So, coming from this background, I do think it's important to at least try to give kids a good idea of what the traditional beliefs of Christianity are and then put that into the context of what other people believe.  It's more honest than anything else I can think of, and I think that this would naturally go for any other religion.  It's only fair to describe Buddhism, Paganism, Islam, and any other religion in terms of what their adherents believe, so why not Christianity?

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My children have always gotten that there are diverse views of Christianity.  (My oldest child is 14, youngest is 2, and there are two in between.)  First of all, I have only been a Christian for less than a year and a half now, and before that I was Pagan for nearly 17 years, and DH is not a Christian.  Maybe it's where we live, a very liberal part of a pretty liberal city, and the people we know, but I don't find that Christianity is the dominant worldview around us.  What I find is that the non-religious have the loudest voice, and a lot of this is expressed in terms of 'religious tolerance' for all religions except Christianity, and that is justified by throwing around assumptions that Christians are judging everyone around them and teaching their children that everyone else is going to hell (or that Pagans are worshiping the devil, or things of that nature, which btw no Christian I know does).  I know this because I used to do the exact same thing, and I fit in quite nicely here in my little corner of the world.  I don't feel that I fit in anymore. 

 

The main thing that I see about Jesus, however, is that He either was simply a good "teacher" or did not exist, but certainly not the traditional Christian position on Jesus' divinity.  Many self-professed Christians don't even believe in that, or at least think that it doesn't really matter.  Again, maybe it's just where I'm from and the people I know, but even in the liberal mainline protestant churches I attended as a kid, this is what I noticed.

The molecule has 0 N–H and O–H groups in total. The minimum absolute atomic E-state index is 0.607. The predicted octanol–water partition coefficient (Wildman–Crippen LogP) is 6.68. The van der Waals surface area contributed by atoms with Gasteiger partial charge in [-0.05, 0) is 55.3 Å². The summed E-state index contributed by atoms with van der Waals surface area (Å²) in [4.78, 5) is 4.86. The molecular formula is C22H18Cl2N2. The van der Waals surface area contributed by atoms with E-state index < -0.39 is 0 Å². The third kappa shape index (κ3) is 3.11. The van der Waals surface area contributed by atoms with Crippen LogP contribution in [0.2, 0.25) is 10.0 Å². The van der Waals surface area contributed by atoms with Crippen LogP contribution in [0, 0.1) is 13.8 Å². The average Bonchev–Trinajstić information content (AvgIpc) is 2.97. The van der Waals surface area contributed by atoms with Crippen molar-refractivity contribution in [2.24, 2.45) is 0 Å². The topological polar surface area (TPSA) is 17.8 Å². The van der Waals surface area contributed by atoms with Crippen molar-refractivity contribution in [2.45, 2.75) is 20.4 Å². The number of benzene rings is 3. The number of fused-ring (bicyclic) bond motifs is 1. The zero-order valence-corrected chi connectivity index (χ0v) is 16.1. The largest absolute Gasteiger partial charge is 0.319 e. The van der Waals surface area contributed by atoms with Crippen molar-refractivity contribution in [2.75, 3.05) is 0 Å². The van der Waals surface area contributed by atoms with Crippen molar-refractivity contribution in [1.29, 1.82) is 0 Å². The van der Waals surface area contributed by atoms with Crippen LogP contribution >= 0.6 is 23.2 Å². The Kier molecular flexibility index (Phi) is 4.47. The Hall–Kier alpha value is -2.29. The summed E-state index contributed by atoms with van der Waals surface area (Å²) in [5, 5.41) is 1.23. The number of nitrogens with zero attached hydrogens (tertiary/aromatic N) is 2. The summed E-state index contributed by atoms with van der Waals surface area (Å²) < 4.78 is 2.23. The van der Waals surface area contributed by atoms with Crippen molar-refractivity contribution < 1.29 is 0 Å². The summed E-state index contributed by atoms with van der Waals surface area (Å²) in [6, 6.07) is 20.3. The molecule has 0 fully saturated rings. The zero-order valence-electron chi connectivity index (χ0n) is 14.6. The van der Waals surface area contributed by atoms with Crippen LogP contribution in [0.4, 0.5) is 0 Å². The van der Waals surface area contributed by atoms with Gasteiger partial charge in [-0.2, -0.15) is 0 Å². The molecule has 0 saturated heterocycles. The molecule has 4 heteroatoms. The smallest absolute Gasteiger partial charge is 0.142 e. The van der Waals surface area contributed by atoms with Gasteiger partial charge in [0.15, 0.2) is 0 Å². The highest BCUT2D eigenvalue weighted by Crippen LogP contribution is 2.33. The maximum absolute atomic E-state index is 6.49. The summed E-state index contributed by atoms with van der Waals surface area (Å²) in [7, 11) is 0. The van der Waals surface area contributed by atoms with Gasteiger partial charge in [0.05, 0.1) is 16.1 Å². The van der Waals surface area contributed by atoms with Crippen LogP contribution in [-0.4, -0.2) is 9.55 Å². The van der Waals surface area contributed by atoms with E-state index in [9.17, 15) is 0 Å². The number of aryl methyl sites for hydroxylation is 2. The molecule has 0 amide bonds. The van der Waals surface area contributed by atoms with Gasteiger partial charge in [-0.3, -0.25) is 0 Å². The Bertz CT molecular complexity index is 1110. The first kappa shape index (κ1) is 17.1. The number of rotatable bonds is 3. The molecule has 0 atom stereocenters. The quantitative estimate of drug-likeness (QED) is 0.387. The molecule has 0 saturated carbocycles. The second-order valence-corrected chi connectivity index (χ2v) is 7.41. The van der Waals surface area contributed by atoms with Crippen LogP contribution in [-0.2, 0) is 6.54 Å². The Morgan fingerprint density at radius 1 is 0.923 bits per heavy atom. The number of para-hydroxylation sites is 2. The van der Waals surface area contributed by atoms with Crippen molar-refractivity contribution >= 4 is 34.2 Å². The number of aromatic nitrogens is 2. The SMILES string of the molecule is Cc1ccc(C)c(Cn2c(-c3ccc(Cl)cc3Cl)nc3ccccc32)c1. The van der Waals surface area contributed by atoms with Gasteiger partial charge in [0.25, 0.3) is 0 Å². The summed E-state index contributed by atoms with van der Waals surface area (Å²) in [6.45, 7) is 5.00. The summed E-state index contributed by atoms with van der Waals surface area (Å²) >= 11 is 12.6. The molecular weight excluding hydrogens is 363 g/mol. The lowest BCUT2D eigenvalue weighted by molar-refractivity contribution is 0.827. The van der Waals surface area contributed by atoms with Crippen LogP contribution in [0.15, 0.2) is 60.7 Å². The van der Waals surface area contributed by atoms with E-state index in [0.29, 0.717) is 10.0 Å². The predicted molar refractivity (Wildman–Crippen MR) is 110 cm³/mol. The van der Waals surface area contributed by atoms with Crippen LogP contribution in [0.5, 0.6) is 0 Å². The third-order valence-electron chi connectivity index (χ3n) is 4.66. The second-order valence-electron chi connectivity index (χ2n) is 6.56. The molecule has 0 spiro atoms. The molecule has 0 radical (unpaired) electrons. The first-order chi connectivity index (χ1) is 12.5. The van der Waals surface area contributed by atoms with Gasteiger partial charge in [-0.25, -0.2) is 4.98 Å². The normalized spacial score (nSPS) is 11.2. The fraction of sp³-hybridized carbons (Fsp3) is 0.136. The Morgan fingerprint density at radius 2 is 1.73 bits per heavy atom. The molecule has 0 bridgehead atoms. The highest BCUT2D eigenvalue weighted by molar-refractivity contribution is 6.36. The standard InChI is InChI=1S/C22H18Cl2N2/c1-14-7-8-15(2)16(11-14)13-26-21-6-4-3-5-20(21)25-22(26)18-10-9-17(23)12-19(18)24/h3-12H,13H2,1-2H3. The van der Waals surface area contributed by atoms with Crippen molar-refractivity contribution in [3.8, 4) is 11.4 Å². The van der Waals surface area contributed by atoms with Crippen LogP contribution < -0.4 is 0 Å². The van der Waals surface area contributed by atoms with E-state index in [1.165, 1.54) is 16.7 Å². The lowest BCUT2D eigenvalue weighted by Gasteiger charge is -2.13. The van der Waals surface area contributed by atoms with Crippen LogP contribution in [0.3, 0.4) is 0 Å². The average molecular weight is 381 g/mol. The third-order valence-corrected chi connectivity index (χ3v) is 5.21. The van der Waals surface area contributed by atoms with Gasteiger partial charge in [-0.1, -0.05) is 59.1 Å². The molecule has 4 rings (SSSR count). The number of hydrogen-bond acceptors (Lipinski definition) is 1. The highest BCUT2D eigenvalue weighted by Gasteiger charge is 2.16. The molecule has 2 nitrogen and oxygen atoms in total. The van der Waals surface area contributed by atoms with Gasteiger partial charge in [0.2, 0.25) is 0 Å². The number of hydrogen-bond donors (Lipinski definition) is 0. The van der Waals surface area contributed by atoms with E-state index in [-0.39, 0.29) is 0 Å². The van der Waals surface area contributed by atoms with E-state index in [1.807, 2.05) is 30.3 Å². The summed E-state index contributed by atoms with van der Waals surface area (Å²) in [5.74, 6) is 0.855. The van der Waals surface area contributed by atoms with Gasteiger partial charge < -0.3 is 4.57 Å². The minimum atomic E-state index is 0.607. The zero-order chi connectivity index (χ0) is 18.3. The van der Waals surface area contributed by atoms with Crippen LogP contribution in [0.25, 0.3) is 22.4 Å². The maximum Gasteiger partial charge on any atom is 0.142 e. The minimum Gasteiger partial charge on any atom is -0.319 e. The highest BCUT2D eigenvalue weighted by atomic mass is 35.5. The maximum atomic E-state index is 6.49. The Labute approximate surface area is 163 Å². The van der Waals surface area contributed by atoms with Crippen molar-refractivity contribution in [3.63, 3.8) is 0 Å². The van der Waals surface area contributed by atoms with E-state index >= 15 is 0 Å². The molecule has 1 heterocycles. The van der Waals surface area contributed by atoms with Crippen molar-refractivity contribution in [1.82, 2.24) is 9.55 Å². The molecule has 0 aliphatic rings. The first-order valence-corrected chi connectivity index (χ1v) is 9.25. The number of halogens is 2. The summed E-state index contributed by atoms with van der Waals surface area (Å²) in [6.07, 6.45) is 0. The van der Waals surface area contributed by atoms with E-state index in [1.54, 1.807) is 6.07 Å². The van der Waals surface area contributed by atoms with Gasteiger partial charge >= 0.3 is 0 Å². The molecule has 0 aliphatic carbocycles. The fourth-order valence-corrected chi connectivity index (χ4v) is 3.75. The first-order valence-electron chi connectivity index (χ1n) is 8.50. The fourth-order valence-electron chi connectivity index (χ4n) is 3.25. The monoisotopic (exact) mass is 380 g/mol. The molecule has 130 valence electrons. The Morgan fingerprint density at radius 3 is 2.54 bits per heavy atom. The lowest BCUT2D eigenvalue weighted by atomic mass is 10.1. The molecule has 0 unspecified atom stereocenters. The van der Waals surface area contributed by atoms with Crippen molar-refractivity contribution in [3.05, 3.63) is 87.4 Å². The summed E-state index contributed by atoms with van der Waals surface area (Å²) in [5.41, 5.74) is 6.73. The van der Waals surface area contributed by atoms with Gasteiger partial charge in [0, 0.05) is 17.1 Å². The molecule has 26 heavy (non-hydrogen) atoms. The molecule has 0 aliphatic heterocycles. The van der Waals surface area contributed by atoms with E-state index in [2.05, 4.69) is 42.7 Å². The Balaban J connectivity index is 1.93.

This is what it's like where I live too.  The non-religious are the largest group, then Christians, most of whom are pretty liberal religiously, then Buddhists who are also liberal in their belief/practice.

 


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Old 04-14-2011, 10:23 AM
 
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As a pagan, who was once Lutheran, I wouldn't describe Jesus from a pagan stand point, since he isn't pagan. Instead, we address Jesus from my childhood understanding and from a UU perspective. For us, Jesus was a man who lived, who helped people, told some amazing stories, and worked with people to help change the world. Currently, I don't believe in the literal truths of his messages-  I don't believe he actually changed water into wine, but his parables do relate, in many ways, to our current life.

 My children attend church with my Mom, so they the Lutheran perspective, a more liberal view from our UU faith, and my own beliefs.

 

 

 


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Old 04-14-2011, 01:04 PM
 
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Hey, here is that jewish info I meant earlier http://www.messianicassociation.org/

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Old 04-14-2011, 08:21 PM